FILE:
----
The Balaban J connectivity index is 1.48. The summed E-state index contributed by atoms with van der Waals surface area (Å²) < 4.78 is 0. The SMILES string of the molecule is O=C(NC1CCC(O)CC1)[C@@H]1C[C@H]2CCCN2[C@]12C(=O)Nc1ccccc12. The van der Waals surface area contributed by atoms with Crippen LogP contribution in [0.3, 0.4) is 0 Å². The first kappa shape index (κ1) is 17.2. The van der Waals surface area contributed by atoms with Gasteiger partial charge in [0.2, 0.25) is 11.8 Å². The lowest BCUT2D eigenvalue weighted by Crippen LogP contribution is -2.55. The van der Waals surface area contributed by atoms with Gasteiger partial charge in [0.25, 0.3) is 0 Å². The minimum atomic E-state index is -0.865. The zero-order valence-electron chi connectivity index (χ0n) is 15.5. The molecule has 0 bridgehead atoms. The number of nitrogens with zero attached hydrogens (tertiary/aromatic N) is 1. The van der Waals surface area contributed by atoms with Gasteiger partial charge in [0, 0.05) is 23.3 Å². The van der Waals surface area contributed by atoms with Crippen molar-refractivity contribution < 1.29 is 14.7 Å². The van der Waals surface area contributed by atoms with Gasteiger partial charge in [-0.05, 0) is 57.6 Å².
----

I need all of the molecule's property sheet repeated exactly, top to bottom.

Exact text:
The Balaban J connectivity index is 1.48. The summed E-state index contributed by atoms with van der Waals surface area (Å²) < 4.78 is 0. The SMILES string of the molecule is O=C(NC1CCC(O)CC1)[C@@H]1C[C@H]2CCCN2[C@]12C(=O)Nc1ccccc12. The van der Waals surface area contributed by atoms with Crippen LogP contribution in [0.3, 0.4) is 0 Å². The first kappa shape index (κ1) is 17.2. The van der Waals surface area contributed by atoms with Gasteiger partial charge in [0.2, 0.25) is 11.8 Å². The lowest BCUT2D eigenvalue weighted by Crippen LogP contribution is -2.55. The van der Waals surface area contributed by atoms with Gasteiger partial charge in [0.25, 0.3) is 0 Å². The minimum atomic E-state index is -0.865. The zero-order valence-electron chi connectivity index (χ0n) is 15.5. The molecule has 0 bridgehead atoms. The number of nitrogens with zero attached hydrogens (tertiary/aromatic N) is 1. The van der Waals surface area contributed by atoms with Gasteiger partial charge in [0, 0.05) is 23.3 Å². The van der Waals surface area contributed by atoms with Crippen molar-refractivity contribution < 1.29 is 14.7 Å². The van der Waals surface area contributed by atoms with Gasteiger partial charge in [-0.05, 0) is 57.6 Å².